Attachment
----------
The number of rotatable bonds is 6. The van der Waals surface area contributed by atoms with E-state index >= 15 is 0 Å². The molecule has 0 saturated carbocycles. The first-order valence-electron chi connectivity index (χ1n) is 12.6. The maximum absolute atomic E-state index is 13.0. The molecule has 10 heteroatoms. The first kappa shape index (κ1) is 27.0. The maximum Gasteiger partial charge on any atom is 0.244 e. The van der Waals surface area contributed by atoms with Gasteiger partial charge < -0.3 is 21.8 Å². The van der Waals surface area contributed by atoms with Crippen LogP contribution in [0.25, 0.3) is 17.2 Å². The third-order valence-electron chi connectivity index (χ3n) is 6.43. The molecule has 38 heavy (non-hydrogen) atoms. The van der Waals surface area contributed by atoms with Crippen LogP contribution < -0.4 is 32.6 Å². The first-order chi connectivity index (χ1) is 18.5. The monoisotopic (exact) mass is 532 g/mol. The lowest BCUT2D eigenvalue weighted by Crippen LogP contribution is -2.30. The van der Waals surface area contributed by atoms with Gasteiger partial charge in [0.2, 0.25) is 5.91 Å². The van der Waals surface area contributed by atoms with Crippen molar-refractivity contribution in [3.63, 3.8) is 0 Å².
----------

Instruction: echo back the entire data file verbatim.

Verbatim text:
The number of rotatable bonds is 6. The van der Waals surface area contributed by atoms with E-state index >= 15 is 0 Å². The molecule has 0 saturated carbocycles. The first-order valence-electron chi connectivity index (χ1n) is 12.6. The maximum absolute atomic E-state index is 13.0. The molecule has 10 heteroatoms. The first kappa shape index (κ1) is 27.0. The maximum Gasteiger partial charge on any atom is 0.244 e. The van der Waals surface area contributed by atoms with Gasteiger partial charge < -0.3 is 21.8 Å². The van der Waals surface area contributed by atoms with Crippen LogP contribution in [0.25, 0.3) is 17.2 Å². The third-order valence-electron chi connectivity index (χ3n) is 6.43. The molecule has 38 heavy (non-hydrogen) atoms. The van der Waals surface area contributed by atoms with Crippen LogP contribution < -0.4 is 32.6 Å². The first-order chi connectivity index (χ1) is 18.5. The monoisotopic (exact) mass is 532 g/mol. The lowest BCUT2D eigenvalue weighted by Crippen LogP contribution is -2.30. The van der Waals surface area contributed by atoms with Gasteiger partial charge in [0.2, 0.25) is 5.91 Å². The van der Waals surface area contributed by atoms with Crippen molar-refractivity contribution in [3.63, 3.8) is 0 Å².